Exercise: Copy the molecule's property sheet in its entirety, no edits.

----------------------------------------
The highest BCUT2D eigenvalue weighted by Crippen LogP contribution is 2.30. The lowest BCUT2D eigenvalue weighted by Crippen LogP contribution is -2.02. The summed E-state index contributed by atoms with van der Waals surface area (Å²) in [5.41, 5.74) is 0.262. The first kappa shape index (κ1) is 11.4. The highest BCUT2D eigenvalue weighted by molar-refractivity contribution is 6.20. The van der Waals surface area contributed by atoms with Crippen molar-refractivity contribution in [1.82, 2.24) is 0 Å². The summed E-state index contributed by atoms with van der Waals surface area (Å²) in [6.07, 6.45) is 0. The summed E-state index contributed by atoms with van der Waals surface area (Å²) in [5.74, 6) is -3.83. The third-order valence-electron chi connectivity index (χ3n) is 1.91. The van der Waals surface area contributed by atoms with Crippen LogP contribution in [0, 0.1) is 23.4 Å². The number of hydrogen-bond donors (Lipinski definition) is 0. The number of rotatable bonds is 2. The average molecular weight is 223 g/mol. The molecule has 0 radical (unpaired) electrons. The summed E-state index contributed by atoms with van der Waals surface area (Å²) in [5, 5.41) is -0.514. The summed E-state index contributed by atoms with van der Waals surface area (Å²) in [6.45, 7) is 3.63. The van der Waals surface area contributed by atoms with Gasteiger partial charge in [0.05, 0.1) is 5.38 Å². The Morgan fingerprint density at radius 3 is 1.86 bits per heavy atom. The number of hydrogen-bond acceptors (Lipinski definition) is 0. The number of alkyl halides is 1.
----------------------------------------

The highest BCUT2D eigenvalue weighted by Crippen LogP contribution is 2.30. The lowest BCUT2D eigenvalue weighted by Crippen LogP contribution is -2.02. The summed E-state index contributed by atoms with van der Waals surface area (Å²) in [5.41, 5.74) is 0.262. The first kappa shape index (κ1) is 11.4. The highest BCUT2D eigenvalue weighted by molar-refractivity contribution is 6.20. The van der Waals surface area contributed by atoms with Crippen molar-refractivity contribution in [1.82, 2.24) is 0 Å². The summed E-state index contributed by atoms with van der Waals surface area (Å²) in [6.07, 6.45) is 0. The summed E-state index contributed by atoms with van der Waals surface area (Å²) in [5.74, 6) is -3.83. The third-order valence-electron chi connectivity index (χ3n) is 1.91. The van der Waals surface area contributed by atoms with Crippen LogP contribution in [0, 0.1) is 23.4 Å². The number of hydrogen-bond donors (Lipinski definition) is 0. The number of rotatable bonds is 2. The average molecular weight is 223 g/mol. The molecule has 0 radical (unpaired) electrons. The summed E-state index contributed by atoms with van der Waals surface area (Å²) in [5, 5.41) is -0.514. The summed E-state index contributed by atoms with van der Waals surface area (Å²) in [6.45, 7) is 3.63. The van der Waals surface area contributed by atoms with Gasteiger partial charge in [0.05, 0.1) is 5.38 Å². The Morgan fingerprint density at radius 3 is 1.86 bits per heavy atom. The number of hydrogen-bond acceptors (Lipinski definition) is 0. The number of alkyl halides is 1.